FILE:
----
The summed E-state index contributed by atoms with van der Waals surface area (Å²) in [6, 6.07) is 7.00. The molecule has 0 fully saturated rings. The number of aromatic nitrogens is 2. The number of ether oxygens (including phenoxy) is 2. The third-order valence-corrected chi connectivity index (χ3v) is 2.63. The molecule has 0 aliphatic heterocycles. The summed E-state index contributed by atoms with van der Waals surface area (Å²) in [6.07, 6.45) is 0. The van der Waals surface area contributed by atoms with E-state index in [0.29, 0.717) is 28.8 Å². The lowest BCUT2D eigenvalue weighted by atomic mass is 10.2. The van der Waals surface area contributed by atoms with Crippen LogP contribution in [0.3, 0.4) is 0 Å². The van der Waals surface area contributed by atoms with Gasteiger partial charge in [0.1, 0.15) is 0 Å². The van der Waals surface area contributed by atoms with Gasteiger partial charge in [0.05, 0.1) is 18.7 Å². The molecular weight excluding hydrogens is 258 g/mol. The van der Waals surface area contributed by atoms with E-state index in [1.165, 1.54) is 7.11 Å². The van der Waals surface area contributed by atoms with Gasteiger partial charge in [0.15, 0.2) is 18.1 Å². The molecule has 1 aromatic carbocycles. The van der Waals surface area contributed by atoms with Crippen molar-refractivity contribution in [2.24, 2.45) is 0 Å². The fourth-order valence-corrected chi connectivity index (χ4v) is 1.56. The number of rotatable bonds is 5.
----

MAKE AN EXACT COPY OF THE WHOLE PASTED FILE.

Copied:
The summed E-state index contributed by atoms with van der Waals surface area (Å²) in [6, 6.07) is 7.00. The molecule has 0 fully saturated rings. The number of aromatic nitrogens is 2. The number of ether oxygens (including phenoxy) is 2. The third-order valence-corrected chi connectivity index (χ3v) is 2.63. The molecule has 0 aliphatic heterocycles. The summed E-state index contributed by atoms with van der Waals surface area (Å²) in [6.07, 6.45) is 0. The van der Waals surface area contributed by atoms with E-state index in [0.29, 0.717) is 28.8 Å². The lowest BCUT2D eigenvalue weighted by atomic mass is 10.2. The van der Waals surface area contributed by atoms with Crippen LogP contribution in [0.3, 0.4) is 0 Å². The van der Waals surface area contributed by atoms with Gasteiger partial charge in [0.1, 0.15) is 0 Å². The van der Waals surface area contributed by atoms with Gasteiger partial charge in [0.05, 0.1) is 18.7 Å². The molecular weight excluding hydrogens is 258 g/mol. The van der Waals surface area contributed by atoms with E-state index in [1.165, 1.54) is 7.11 Å². The van der Waals surface area contributed by atoms with Gasteiger partial charge in [0.15, 0.2) is 18.1 Å². The molecule has 1 aromatic carbocycles. The van der Waals surface area contributed by atoms with Crippen molar-refractivity contribution in [2.24, 2.45) is 0 Å². The fourth-order valence-corrected chi connectivity index (χ4v) is 1.56. The number of rotatable bonds is 5.